This post is part of my Why Series here on the blog. I often write about fair trade, eco-friendly, socially conscious living, but I am not always able to fully address in each of my blog posts WHY I choose to live this way. This series goes into greater detail about my why!
A couple of years ago, I became a big proponent of buying ethically made products. But what does ethically made even mean, and why is it important? And where can you find ethically made products? This post explains it all!
There are tons of ethical fashion brands for women, but finding ethically made fashion for men can be a bit trickier. There just aren’t as many options. Thankfully, I’ve found some awesome ethically made men’s footwear that I’m going to share with y’all today! This post is not sponsored–all opinions are my own.
Disclaimer: This post is NOT sponsored and is my unbiased, independent review. If you use my discount link to purchase a pair of Rothy’s, I will receive Rothy’s credits myself. Thanks for using the code and giving back to the person who is about to introduce you to the best shoes ever!! 🙂
I’ve finally found the PERFECT travel shoes (comfy when walking several miles, lightweight, ethically made, and cute), and I can’t wait to share with y’all! I even have a discount link so you can score a pair yourself!
It’s been a solid six weeks since I took the plunge and ditched body soap, face soap, makeup remover, and shaving cream in favor of the Norwex body cloth. Am I still using the cloth? Do I still love it as much as I did when I wrote my original post? Keep on reading to find out!
The simple answer to whether or not I’m still using the body cloth is yes…and no. I am still using it for one function, but not for the others. I’ll break down how the body cloth ended up working out long-term for each of its proposed uses: Read More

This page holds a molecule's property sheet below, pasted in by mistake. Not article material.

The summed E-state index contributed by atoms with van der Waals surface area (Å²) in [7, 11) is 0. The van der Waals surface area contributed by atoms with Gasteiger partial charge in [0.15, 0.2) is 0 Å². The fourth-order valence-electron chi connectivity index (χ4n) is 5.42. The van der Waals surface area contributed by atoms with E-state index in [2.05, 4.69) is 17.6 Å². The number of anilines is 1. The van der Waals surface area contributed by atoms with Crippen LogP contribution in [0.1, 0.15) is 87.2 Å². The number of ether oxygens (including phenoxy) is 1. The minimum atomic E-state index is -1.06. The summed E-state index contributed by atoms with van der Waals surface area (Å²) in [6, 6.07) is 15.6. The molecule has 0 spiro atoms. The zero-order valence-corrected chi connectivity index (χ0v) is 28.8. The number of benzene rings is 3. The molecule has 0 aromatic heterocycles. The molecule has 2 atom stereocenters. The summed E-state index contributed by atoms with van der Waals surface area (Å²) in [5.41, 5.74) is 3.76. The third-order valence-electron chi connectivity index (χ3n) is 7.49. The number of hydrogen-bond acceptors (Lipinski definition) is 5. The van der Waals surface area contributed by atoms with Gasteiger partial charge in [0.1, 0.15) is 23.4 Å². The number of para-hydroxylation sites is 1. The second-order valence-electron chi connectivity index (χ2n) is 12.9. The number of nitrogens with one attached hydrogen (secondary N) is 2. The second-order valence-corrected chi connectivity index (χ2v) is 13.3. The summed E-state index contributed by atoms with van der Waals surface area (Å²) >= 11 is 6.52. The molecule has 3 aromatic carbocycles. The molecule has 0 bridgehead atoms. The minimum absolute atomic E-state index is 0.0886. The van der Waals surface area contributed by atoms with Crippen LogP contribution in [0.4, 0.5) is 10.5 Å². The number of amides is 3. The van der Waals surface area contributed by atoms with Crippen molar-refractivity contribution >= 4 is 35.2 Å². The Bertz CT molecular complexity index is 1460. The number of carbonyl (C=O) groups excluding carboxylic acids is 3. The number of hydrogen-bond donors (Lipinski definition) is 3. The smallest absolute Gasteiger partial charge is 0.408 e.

Anybody else a big fan of the Kentucky Derby? Growing up as a horse-obsessed little girl, I watched it every year. Though I never raced horses myself, being immersed in the equestrian world taught me a lot about racing terminology, strategy, and culture. Once I met Wes, we quickly realized we had found our joint favorite “holiday.” I love horses and a good party theme (hello, giant hats), and he loves mint juleps and seersucker. A Southern match made in heaven! We try to have a party to celebrate the run for the roses each year.
The photos in this post are from last year’s party. The decor was our best yet! And, it was super inexpensive…we found ways to use stuff we already had, including my old horseback riding ribbons.
Many of us know about ways to “go green” on a micro level: taking reusable bags to the grocery store, using a water bottle rather than buying plastic, using good-for-the-earth dishwashing liquid. But I know that many of us, myself included, have rarely thought much about being eco-friendly on a larger level, such as how we design and furnish our homes.
I recently learned about a local-to-NC company called Caragreen, which produces sustainable, eco-friendly flooring and countertops (I actually won a giveaway they were running on Instagram….too fun!). They are headquartered right here in Raleigh, but they work to create amazing home interiors for companies and residences all around the country. I have really enjoyed learning about the way they do sustainable home design and wanted to share!
My initial reaction when I hear “sustainable homes” or “eco-friendly homes” is to think of ultra-modern, minimalistic tiny houses. What I hope to show you in this blog post is that you can still go for a classic Southern home even while using contemporary, eco-friendly materials!
Y’all, it is almost officially SPRING!! The air is a tad warmer, it’s staying light longer, and flowers are starting to bloom. It has given me such a mood boost, and I have found myself drawn to fresh, light clothing that matches the approaching season!
When you think about it, the bridal gown industry can be pretty wasteful. A lot of time, money, labor, and materials go into these stunning dresses, which are worn for one day and then shoved into a box under someone’s bed for several decades.